Evolutionary psychology (EP) and comedian Chris Rock have both grown increasingly prominent over the past quarter-century. EP has blossomed because of its unique ability to explore humans' universal nature. Rock's stand-up routines have vaulted him into the pantheon of comedic talents because, intentionally or not, his comedy is based on a sophisticated appreciation and invocation of humans' evolved psychology. Conventional wisdom and recent EP research suggest that “something is funny because it's true.” This perspective on humor rings especially true in Rock's routines. Much of Rock's riffs on sex and marriage ring true and hence funny with his audiences because he deftly evokes their awareness of evolved sex differences in human mating strategies. Popular culture such as Rock's comedy can provide a window into human nature. I illustrate the intersection of EP and popular culture by unpacking the evolutionary theory and empirical evidence underlying 22 verbatim bits on human mating from Rock's five HBO comedy specials. Incorporating Rock's outrageously funny, theoretically sound, and empirically supported perspectives on sex and marriage into discussions of the primary literature is a sure-fire way to grab young people's attention and make memorable the myriad ways that sex differences stem from asymmetrical obligatory parental investment.
Published: 1 July 2009
Evolutionary Psychology, Volume 7; https://doi.org/10.1177/147470490900700301

Abstract:
What do evolutionary psychologists study, which are their most highly cited articles, and which variables predict high citation counts? These are important questions for any emerging science. To help answer these questions, we present new empirical research on publication trends in evolutionary psychology's flagship journal, Evolution and Human Behavior (and its predecessor, Ethology and Sociobiology), from its inception in 1979 to 2008. First, analyses of 8,631 title words published in these journals between 1979 and 2008 (808 articles) show an increasing interest in researching sex, sex differences, faces, and attractiveness. For example, during the Ethology and Sociobiology era (1979–1996), the most frequent title words were “evolutionary,” “human,” “behavior,” “reproductive,” “evolution,” “selection,” and “altruism,” whereas during the Evolution and Human Behavior era (1997–2008), they were “sex,” “attractiveness,” “differences,” “sexual,” “human,” “male,” and “facial.” Second, we reveal the 20 most-cited articles in these journals, which show the importance of research teams. Third, citation analyses for these journals between 1979 and 2002 (562 articles) suggest articles that cite more references are in turn cited more themselves ( r = .44, R2 = .19). Lastly, we summarize recent research that suggests evolutionary psychology is not only surviving, but also thriving, as a new interdisciplinary science.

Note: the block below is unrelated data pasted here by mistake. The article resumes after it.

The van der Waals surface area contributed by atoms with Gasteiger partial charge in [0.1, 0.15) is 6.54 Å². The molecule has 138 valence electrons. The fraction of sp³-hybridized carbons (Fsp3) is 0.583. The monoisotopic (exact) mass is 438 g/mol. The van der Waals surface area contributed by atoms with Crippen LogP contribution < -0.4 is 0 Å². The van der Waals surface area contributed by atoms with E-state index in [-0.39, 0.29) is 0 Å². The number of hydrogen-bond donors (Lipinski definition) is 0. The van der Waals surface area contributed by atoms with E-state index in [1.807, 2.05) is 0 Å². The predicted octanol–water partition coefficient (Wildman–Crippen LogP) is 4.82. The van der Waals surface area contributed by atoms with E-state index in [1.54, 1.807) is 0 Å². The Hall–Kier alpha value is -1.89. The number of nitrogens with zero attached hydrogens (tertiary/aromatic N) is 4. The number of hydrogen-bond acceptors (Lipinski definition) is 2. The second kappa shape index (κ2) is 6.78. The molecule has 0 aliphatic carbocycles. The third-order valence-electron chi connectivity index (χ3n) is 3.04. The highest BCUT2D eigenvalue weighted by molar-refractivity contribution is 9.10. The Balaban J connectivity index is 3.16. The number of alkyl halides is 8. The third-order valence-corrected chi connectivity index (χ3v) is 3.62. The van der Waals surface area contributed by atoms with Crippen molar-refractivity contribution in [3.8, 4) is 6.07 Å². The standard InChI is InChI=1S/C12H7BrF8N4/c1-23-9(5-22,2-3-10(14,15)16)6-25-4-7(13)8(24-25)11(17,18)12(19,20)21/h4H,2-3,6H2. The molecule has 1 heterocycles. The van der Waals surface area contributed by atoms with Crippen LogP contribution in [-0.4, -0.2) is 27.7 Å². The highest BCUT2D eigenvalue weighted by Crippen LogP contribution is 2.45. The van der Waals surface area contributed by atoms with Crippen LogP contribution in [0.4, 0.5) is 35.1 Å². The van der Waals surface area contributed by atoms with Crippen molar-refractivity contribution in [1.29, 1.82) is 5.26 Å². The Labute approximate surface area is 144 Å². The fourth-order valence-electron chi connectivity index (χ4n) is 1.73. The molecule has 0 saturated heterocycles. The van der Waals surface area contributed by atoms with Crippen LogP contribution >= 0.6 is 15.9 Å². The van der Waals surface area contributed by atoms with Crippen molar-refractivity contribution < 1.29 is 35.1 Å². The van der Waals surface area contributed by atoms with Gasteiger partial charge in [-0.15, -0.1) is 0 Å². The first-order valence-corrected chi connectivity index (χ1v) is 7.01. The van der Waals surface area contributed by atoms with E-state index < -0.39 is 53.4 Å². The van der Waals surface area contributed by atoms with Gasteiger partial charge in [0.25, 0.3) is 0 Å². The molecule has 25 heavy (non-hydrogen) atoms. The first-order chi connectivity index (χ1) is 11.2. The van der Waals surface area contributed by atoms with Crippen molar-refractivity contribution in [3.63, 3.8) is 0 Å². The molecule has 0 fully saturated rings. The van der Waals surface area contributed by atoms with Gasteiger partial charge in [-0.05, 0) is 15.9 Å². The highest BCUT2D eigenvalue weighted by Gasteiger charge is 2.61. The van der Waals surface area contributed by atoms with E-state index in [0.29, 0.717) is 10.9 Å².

Published: 1 October 2007
Evolutionary Psychology, Volume 5; https://doi.org/10.1177/147470490700500401

Abstract:
Is the term “evolutionary psychology” supplanting “sociobiology” in the scientific literature? How influential was E. O. Wilson's (1975) book, Sociobiology, in establishing the discipline of the same name? Similarly, how influential were the two Tooby-Cosmides chapters appearing in The Adapted Mind ( Cosmides and Tooby, 1992 ; Tooby and Cosmides, 1992 ) in establishing evolutionary psychology as a viable outgrowth of sociobiology? The purpose of the present research was to answer these questions using quantitative analyses of publication trends. The Internet search engine Google Scholar was used to count the number of hits (i.e., the number of scholarly works, citations, etc.) for “sociobiology” and “evolutionary psychology” separately per year from 1960 to 2003. Interrupted time-series analyses revealed significant increases (intercept shifts) for sociobiology hits between 1974 and 1975, and for evolutionary psychology hits between 1991 and 1992. Evolutionary psychology hits also experienced a significant increase in change-over-time (a slope shift) between 1991 and 1992. Growth curve analyses revealed that the rate of growth for evolutionary psychology, which was accelerating over time, was significantly greater than that for sociobiology, which was decelerating. The implications of these findings for understanding the histories of sociobiology and evolutionary psychology are discussed.
Published: 1 July 2007
Evolutionary Psychology, Volume 5; https://doi.org/10.1177/147470490700500304

Abstract:
Evolutionary cognitive neuroscience is an emerging and promising new scientific field that combines the meta-theoretical strengths of an evolutionary perspective with the methodological rigor of neuroscience. The purpose of the present research was to quantify and test evolution's influence in neuroscience and cognitive neuroscience journals over time (1987–2006). In Study 1, analyses from a convenience sample of 10 neuroscience journals revealed that the proportion of neuroscience articles mentioning evolution grew significantly over the last 20 years. Moreover, beginning as early as 1990, the average proportion of neuroscience articles mentioning evolution was significantly different from zero. These effects were not moderated by between-journals differences in impact factor (a citation rate index), suggesting that the observed growth was fairly consistent across journals. In Study 2, analyses from a convenience sample of 4 cognitive neuroscience journals revealed that the proportion of cognitive neuroscience articles mentioning evolution neither differed from zero nor grew significantly over time (1987–2006); however, the change-over-time effect size was large. Compared to other research areas, evolution's penetration into cognitive neuroscience articles grew faster than anthropology, economics, and sociology, but not psychology. The implications of evolutionary psychology's increasing role in science in general, and in cognitive neuroscience in particular, are discussed.